Gap years. Just like good chocolate and affordable healthcare, gap years (or a year taken off between high school and college) are something the United States is sorely lacking.
Studying abroad in the UK last semester, I met all sorts of other international students from a variety of places. And amidst all their differences, there was one similarity between them all: They were older than me.
Some by just one year while others were a few years older. Many of us were in the same year, so why was I the youngest? Turns out many of them had taken a gap year(s). Some were an au pair in a foreign country while others gained valuable work experience and saved up money.
For me, it was a very new concept to not go straight to university after high school. I know of only two of my classmates who took a year off before college. Both were met with incessant questions and doubts. As I learned more about taking time for yourself before higher education, I have deduced several theories of why taking a gap year can benefit you as well as your future education.
You have a vision.
Taking a break from the education system, gives you some time out in the real world to really think about what you want to do. Maybe you got an internship to see if you could fit into a certain industry. Maybe you had more time to see what potential careers could suit you. Either way, you didn't start university undecided like I did; and you definitely didn't change your major several times, making graduation an even further speck on the horizon.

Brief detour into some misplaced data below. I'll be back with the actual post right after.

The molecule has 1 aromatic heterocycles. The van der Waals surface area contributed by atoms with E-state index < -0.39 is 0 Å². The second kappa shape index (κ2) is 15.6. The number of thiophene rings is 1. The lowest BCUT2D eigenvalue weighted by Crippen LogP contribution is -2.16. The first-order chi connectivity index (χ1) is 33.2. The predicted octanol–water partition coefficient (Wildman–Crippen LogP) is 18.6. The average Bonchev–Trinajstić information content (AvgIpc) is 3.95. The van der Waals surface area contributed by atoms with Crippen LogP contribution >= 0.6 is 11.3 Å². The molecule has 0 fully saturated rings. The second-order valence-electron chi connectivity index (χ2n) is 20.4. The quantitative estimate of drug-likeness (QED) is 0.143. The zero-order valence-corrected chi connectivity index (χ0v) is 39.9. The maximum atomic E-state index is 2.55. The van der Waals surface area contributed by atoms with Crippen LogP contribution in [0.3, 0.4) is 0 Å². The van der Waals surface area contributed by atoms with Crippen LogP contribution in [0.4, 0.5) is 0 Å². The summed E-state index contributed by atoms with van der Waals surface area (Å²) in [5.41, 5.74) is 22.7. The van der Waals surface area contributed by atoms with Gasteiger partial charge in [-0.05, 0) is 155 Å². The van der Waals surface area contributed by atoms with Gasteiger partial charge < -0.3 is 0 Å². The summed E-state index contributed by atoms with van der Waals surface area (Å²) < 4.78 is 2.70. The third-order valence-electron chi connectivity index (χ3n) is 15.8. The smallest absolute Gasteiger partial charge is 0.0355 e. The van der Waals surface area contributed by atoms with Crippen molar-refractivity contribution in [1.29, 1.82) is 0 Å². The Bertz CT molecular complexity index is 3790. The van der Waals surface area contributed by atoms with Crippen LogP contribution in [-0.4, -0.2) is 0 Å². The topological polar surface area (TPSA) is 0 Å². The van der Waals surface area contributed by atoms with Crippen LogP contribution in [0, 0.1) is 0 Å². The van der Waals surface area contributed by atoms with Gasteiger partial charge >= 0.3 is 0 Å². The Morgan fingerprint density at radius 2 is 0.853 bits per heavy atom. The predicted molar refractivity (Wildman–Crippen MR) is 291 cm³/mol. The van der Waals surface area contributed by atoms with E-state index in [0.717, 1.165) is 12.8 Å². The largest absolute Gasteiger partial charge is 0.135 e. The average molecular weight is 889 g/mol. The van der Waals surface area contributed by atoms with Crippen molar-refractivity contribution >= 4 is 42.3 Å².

You see the value in education.
It's possible that you spent your year off working in a horrendous entry-level job. In my experience, it is when you are working a passionless, repetitive job that you become the most motivated to become educated, more motivated to receive higher education and move up in the workplace. High schoolers have been stuck in the classroom since they were five. As soon as they graduate, they are burnt out and tired from so many years trudging through the system. Many go to college and soon drop out because they just weren't ready.
You learn about the world.
Every student I talked to while outside of the U.S. told me that they were encouraged to work abroad, to travel, and to experience life outside their country's borders. I strongly believe that we as Americans also need to do this. As a nation, I feel that we do not have a firm understanding of the rest of the world simply because we limit ourselves to our borders and our way of thinking. Travel should be encouraged because of its capacity to broaden perspectives and open minds as well as hearts.
You get to know yourself.
See who you are outside of the classroom and have more time to discover your passions. How can you be expected to choose your career path at 17? One year really can make all the difference. We are constantly and rapidly changing for the first few years out of high school, why not mature a little more before going to college? Life is a marathon, not a sprint.
It is with these thoughts that I look fondly upon the European education system. Education can be one of the many keys to success, but it does not have to be a race to the finish line (i.e., diploma).